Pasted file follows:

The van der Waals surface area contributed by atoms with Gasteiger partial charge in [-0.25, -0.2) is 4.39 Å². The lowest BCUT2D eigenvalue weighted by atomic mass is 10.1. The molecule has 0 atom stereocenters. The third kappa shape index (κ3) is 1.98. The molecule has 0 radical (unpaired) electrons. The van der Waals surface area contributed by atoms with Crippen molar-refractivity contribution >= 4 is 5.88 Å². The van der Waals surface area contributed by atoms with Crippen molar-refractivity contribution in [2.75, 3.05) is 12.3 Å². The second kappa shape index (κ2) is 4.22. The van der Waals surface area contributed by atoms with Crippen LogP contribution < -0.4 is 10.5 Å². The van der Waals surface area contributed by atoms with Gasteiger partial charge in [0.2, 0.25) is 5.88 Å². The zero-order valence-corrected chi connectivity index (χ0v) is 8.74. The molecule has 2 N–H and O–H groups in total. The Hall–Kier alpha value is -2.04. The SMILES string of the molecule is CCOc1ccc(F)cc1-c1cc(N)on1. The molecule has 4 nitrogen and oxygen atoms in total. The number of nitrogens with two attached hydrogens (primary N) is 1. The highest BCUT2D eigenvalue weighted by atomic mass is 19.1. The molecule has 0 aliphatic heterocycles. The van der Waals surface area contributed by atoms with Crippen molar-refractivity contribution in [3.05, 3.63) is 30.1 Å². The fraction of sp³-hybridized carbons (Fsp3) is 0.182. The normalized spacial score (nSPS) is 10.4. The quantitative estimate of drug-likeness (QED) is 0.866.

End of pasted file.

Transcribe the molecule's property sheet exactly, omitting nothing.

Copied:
The van der Waals surface area contributed by atoms with Gasteiger partial charge in [-0.25, -0.2) is 4.39 Å². The lowest BCUT2D eigenvalue weighted by atomic mass is 10.1. The molecule has 0 atom stereocenters. The third kappa shape index (κ3) is 1.98. The molecule has 0 radical (unpaired) electrons. The van der Waals surface area contributed by atoms with Crippen molar-refractivity contribution >= 4 is 5.88 Å². The van der Waals surface area contributed by atoms with Crippen molar-refractivity contribution in [2.75, 3.05) is 12.3 Å². The second kappa shape index (κ2) is 4.22. The van der Waals surface area contributed by atoms with Crippen LogP contribution < -0.4 is 10.5 Å². The van der Waals surface area contributed by atoms with Gasteiger partial charge in [0.2, 0.25) is 5.88 Å². The zero-order valence-corrected chi connectivity index (χ0v) is 8.74. The molecule has 2 N–H and O–H groups in total. The Hall–Kier alpha value is -2.04. The SMILES string of the molecule is CCOc1ccc(F)cc1-c1cc(N)on1. The molecule has 4 nitrogen and oxygen atoms in total. The number of nitrogens with two attached hydrogens (primary N) is 1. The highest BCUT2D eigenvalue weighted by atomic mass is 19.1. The molecule has 0 aliphatic heterocycles. The van der Waals surface area contributed by atoms with Crippen molar-refractivity contribution in [3.05, 3.63) is 30.1 Å². The fraction of sp³-hybridized carbons (Fsp3) is 0.182. The normalized spacial score (nSPS) is 10.4. The quantitative estimate of drug-likeness (QED) is 0.866.